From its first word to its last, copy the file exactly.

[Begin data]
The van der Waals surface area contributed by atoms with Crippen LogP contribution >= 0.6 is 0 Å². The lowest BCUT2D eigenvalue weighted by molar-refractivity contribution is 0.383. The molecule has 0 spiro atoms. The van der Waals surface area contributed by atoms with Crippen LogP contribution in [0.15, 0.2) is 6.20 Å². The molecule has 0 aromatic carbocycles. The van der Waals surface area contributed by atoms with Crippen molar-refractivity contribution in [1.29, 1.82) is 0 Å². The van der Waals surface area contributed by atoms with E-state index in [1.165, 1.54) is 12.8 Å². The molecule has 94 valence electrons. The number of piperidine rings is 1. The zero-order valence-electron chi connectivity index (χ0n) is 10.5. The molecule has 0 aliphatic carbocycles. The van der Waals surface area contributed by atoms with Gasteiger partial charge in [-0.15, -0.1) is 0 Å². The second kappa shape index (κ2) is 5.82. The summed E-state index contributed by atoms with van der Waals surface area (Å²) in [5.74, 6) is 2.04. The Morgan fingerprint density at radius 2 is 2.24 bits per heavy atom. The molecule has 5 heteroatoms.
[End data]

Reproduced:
The van der Waals surface area contributed by atoms with Crippen LogP contribution >= 0.6 is 0 Å². The lowest BCUT2D eigenvalue weighted by molar-refractivity contribution is 0.383. The molecule has 0 spiro atoms. The van der Waals surface area contributed by atoms with Crippen LogP contribution in [0.15, 0.2) is 6.20 Å². The molecule has 0 aromatic carbocycles. The van der Waals surface area contributed by atoms with Crippen molar-refractivity contribution in [1.29, 1.82) is 0 Å². The van der Waals surface area contributed by atoms with E-state index in [1.165, 1.54) is 12.8 Å². The molecule has 94 valence electrons. The number of piperidine rings is 1. The zero-order valence-electron chi connectivity index (χ0n) is 10.5. The molecule has 0 aliphatic carbocycles. The van der Waals surface area contributed by atoms with Gasteiger partial charge in [-0.15, -0.1) is 0 Å². The second kappa shape index (κ2) is 5.82. The summed E-state index contributed by atoms with van der Waals surface area (Å²) in [5.74, 6) is 2.04. The Morgan fingerprint density at radius 2 is 2.24 bits per heavy atom. The molecule has 5 heteroatoms.